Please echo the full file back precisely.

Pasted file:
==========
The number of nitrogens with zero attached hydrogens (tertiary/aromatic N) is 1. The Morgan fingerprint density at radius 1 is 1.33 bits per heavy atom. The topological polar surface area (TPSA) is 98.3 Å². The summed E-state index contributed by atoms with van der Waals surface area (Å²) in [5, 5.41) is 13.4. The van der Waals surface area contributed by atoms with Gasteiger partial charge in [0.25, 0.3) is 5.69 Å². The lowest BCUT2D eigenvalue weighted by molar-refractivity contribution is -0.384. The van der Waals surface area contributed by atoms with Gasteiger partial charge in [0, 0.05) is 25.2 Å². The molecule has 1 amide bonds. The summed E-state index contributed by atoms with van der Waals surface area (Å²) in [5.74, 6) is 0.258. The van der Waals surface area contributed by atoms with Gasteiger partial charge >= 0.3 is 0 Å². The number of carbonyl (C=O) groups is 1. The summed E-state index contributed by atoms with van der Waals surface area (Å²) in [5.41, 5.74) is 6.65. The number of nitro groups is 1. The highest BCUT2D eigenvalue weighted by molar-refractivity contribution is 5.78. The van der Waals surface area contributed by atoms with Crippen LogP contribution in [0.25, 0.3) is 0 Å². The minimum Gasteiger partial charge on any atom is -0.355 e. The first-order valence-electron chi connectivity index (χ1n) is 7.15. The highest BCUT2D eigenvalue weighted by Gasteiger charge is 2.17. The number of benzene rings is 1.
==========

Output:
The number of nitrogens with zero attached hydrogens (tertiary/aromatic N) is 1. The Morgan fingerprint density at radius 1 is 1.33 bits per heavy atom. The topological polar surface area (TPSA) is 98.3 Å². The summed E-state index contributed by atoms with van der Waals surface area (Å²) in [5, 5.41) is 13.4. The van der Waals surface area contributed by atoms with Gasteiger partial charge in [0.25, 0.3) is 5.69 Å². The lowest BCUT2D eigenvalue weighted by molar-refractivity contribution is -0.384. The van der Waals surface area contributed by atoms with Gasteiger partial charge in [0, 0.05) is 25.2 Å². The molecule has 1 amide bonds. The summed E-state index contributed by atoms with van der Waals surface area (Å²) in [5.74, 6) is 0.258. The van der Waals surface area contributed by atoms with Gasteiger partial charge >= 0.3 is 0 Å². The number of carbonyl (C=O) groups is 1. The summed E-state index contributed by atoms with van der Waals surface area (Å²) in [5.41, 5.74) is 6.65. The number of nitro groups is 1. The highest BCUT2D eigenvalue weighted by molar-refractivity contribution is 5.78. The van der Waals surface area contributed by atoms with Crippen LogP contribution in [0.25, 0.3) is 0 Å². The minimum Gasteiger partial charge on any atom is -0.355 e. The first-order valence-electron chi connectivity index (χ1n) is 7.15. The highest BCUT2D eigenvalue weighted by Gasteiger charge is 2.17. The number of benzene rings is 1.